The splendor and grandeur of Minneriya Reservoir of Sri Lanka Holidays was narrated in the Sri Lanka travel book titled Ceylon, Beaten Track authored by W.T. Keble, 1940, Colombo in no ordinary terms. Quote. It seems incredible that man conceived and made Minneriya reservoir, the loveliest of lakes, so rich in all that is beautiful, so savage and untamed, and a true refuge from civilization. It is monstrous to say that the lake was made only that men might have rice in plenty to eat. It is the expression of the spirit of a mighty king who ruled over the great Sinhalese civilization. It was made for the glory of man become god, whose power was great enough to make his fellows the builders of what his mind conceived and his great heart loved to look upon, something wide and spacious, something grand and limitless which carried power and life to thousands, and yet had no want and felt no loss. He chained the force of nature for man, in a work small enough to feed his body, but found large enough to fill his soul and overflow into the grandest and widest conceptions of his being. The villager may well see the God in the spirit of the lake, for truth and beauty meet here in earth and water, in hill and valley, and in the great mirror that gives back the heavens to the eyes of gods and men. Unquote

Following the death of King Mahasena, in the tradition of Sinhalese attributing the greatest reverence to the most venerable men, the king was thenceforth remembered as Minneri Deviyo (Sinhala: the guardian deity of Minneriya). The dam, 24 miles in length, ranging in height from 40 to 90 feet, and averaging 80 feet for many miles was repaired by King Parakrambahu the great (1164-1197), the builder of Parakrama Samudra reservoir (Sinhala: Sea of Parakrama).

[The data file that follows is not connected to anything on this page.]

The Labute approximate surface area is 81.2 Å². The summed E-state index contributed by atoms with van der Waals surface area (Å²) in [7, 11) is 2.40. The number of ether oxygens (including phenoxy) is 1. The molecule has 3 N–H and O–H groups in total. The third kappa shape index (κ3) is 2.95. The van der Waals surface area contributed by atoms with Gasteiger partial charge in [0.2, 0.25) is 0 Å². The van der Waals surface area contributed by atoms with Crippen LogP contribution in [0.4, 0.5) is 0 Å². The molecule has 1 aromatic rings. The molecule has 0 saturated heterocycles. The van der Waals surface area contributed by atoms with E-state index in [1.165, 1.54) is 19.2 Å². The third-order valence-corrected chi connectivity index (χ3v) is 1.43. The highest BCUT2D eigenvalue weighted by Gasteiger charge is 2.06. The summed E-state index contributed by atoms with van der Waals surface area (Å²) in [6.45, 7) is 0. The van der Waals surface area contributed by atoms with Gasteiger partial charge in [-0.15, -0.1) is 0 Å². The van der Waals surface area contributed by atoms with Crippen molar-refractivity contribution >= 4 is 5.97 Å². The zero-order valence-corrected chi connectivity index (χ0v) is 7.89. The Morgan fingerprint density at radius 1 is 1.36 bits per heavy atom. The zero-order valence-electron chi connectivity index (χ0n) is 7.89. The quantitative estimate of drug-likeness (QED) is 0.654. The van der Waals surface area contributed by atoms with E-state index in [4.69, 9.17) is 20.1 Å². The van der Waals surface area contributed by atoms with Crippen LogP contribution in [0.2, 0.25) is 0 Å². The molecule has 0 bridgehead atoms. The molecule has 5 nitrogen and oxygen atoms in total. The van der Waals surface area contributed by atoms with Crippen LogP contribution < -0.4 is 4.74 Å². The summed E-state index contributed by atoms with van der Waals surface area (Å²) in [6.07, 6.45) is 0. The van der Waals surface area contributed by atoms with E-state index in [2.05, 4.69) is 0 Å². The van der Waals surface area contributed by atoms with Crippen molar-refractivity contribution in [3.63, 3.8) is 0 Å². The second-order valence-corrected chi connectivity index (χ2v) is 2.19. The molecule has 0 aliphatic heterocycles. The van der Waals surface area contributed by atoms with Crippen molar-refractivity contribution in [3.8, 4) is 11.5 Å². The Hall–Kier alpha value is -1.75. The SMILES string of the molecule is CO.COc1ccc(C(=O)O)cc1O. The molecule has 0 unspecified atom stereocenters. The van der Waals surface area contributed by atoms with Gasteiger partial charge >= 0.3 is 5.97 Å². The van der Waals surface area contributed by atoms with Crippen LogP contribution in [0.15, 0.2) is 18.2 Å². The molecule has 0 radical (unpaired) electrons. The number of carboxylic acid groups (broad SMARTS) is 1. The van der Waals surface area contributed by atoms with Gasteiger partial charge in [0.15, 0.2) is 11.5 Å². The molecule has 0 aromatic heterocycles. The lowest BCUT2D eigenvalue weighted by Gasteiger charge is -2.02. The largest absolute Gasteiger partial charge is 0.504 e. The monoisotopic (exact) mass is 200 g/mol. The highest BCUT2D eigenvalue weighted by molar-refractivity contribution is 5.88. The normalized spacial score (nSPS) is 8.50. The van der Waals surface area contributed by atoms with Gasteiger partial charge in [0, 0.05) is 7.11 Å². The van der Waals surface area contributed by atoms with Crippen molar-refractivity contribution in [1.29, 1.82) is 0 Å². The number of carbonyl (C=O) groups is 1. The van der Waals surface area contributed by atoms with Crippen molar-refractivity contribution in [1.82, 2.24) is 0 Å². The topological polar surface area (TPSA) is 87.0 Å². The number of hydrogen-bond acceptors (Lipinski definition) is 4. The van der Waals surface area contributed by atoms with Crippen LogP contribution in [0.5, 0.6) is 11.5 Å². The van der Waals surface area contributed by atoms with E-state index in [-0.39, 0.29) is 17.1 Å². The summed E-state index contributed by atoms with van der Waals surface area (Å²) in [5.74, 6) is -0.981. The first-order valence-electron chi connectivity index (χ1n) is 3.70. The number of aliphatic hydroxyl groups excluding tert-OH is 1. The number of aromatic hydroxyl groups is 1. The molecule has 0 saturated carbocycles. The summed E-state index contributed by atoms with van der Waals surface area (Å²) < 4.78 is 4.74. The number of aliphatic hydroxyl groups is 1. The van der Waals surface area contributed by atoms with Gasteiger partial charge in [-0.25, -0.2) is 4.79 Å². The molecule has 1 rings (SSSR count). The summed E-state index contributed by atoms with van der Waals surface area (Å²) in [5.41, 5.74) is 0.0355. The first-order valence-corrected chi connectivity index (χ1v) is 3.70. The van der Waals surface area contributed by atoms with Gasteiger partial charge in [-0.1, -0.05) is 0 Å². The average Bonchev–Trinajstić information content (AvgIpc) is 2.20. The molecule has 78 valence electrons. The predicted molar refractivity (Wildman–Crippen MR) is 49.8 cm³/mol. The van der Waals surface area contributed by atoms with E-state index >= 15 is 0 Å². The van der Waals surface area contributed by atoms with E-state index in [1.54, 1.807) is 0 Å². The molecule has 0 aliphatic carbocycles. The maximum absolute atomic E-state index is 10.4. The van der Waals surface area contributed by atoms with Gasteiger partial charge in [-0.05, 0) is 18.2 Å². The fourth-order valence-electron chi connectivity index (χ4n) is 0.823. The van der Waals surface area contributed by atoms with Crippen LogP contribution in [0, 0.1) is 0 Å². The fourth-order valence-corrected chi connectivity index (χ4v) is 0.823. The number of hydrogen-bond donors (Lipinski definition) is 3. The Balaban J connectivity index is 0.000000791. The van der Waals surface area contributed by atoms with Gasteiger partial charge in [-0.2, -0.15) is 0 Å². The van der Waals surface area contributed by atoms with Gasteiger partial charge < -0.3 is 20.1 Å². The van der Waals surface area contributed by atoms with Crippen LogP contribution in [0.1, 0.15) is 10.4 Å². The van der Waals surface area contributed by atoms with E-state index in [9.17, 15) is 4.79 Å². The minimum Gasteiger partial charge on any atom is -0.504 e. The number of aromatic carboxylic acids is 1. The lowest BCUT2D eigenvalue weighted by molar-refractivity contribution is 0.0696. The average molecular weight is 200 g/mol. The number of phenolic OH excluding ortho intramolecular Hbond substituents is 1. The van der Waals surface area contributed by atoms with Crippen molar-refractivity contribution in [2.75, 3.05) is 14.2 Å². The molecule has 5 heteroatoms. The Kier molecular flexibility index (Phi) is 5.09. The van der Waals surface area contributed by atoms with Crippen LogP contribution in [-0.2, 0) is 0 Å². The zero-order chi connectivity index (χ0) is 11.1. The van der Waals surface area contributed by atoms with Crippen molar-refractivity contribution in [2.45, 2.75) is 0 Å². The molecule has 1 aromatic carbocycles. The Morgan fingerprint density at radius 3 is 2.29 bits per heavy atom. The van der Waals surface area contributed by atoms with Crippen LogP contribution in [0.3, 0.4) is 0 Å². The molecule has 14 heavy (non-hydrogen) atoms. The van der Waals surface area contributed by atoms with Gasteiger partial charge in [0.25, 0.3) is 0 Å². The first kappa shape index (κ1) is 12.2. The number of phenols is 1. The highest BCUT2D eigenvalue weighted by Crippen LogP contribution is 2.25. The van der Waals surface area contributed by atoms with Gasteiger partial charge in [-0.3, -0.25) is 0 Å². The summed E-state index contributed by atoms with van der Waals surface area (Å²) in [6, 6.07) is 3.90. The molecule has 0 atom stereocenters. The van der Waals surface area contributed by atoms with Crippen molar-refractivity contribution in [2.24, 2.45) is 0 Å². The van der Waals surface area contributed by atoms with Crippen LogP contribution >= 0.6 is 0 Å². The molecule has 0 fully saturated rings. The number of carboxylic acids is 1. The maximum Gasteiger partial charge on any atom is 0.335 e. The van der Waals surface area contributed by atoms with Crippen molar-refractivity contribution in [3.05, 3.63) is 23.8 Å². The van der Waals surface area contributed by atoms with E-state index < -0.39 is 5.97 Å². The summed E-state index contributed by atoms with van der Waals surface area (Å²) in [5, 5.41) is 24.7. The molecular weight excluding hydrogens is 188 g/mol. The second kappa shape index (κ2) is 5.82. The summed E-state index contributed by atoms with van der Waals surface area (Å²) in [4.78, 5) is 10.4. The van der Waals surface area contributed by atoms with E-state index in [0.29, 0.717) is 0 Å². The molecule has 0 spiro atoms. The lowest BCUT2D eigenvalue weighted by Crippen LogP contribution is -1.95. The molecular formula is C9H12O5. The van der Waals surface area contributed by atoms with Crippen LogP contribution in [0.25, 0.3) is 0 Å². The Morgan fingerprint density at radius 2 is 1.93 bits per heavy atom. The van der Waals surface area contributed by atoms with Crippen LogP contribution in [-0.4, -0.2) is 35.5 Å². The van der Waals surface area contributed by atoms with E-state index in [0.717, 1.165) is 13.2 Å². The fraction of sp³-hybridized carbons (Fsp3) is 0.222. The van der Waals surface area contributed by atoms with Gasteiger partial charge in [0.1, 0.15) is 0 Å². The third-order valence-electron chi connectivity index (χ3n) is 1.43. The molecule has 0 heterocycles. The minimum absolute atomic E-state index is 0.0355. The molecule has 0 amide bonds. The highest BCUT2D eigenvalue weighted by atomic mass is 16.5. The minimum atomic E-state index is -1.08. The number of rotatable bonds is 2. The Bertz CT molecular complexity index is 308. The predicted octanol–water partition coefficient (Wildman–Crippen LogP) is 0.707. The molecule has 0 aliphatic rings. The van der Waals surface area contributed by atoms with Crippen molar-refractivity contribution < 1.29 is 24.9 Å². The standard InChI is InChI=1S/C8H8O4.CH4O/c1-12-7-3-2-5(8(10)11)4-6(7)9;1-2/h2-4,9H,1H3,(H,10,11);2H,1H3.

Rediscovery of Minneriya reservoir

Following the decline and fall of ancient kingdoms of Anuradhapura (437 BC-845 AD) and Polonnaruwa (846AD - 1302AD), the population abandoned the north central plains of Sri Lanka to shift to Dambadeniya, Yapahuwa, Kurunagala, Gampoloa, Kotte and last to Senkadagala Nuwara Kandy. When the desolation reigned supreme in the north central plains, Minneriya reservoir was the only ancient reservoir of immense expanses that survived the dire effects of centuries of abandonment. The bunds of great ancient Minneriya irrigation reservoir never breached. The bunds of Minneriya tank stood steadfast at all times as the lone sentinels over waters they confined.

The Minneriya reservoir was first discovered to the western world by a member of the Madras (Chennai) Council at Fort of St. George (or historically, White Town), by the name of John Pybus, who arrived at Kottiyar Bay, Trincomalee in the year 1762 and passed through the wilderness to Kandy seeking an audience with King Kirti Sri Rajasinghe (1747-1780). The king, who was at war with the Dutch, spurred by his Nayakkar relatives at Kandy had sought to forge a treaty with the British in Madras against the Dutch. No treaty was drawn out. During the war with Kandy (1761-1766), the Dutch used Trincomalee as a base for the incursions towards the Kandyan territory. By the year 1763, the territories under Dutch control extended in the interior until Minneriya and Madavacchiya.

In 1803 Minneriya was chosen as a military post, and was occupied by British regiment of Foot. It is said, only thereafter, the region of Minneriya, which had for long been described on maps of the time as "mountainous unknown country" began to take more realistic shape in cartography and in narrative.

In 1817, Dr. John Davy, the chief of medical Staff of Colonial British Army in Ceylon, narrated how man had all but deserted the woods of Minneriya. Dr. John Davy found a few families, bound by the ties of nativity, living in a cluster of huts on the banks of a channel of water that flowed out of Minneriya reservoir.

In 1820, Ralph Backbone, the revenue collector of the District of Mannar, where the pearl fishing was done at great scale, traversing over what he narrated as "overgrown and tortuous jungle paths which trailed over sun-scorched plain" found Minneriya reservoir surrounded by marshy land which could yield to extensive cultivation of rice.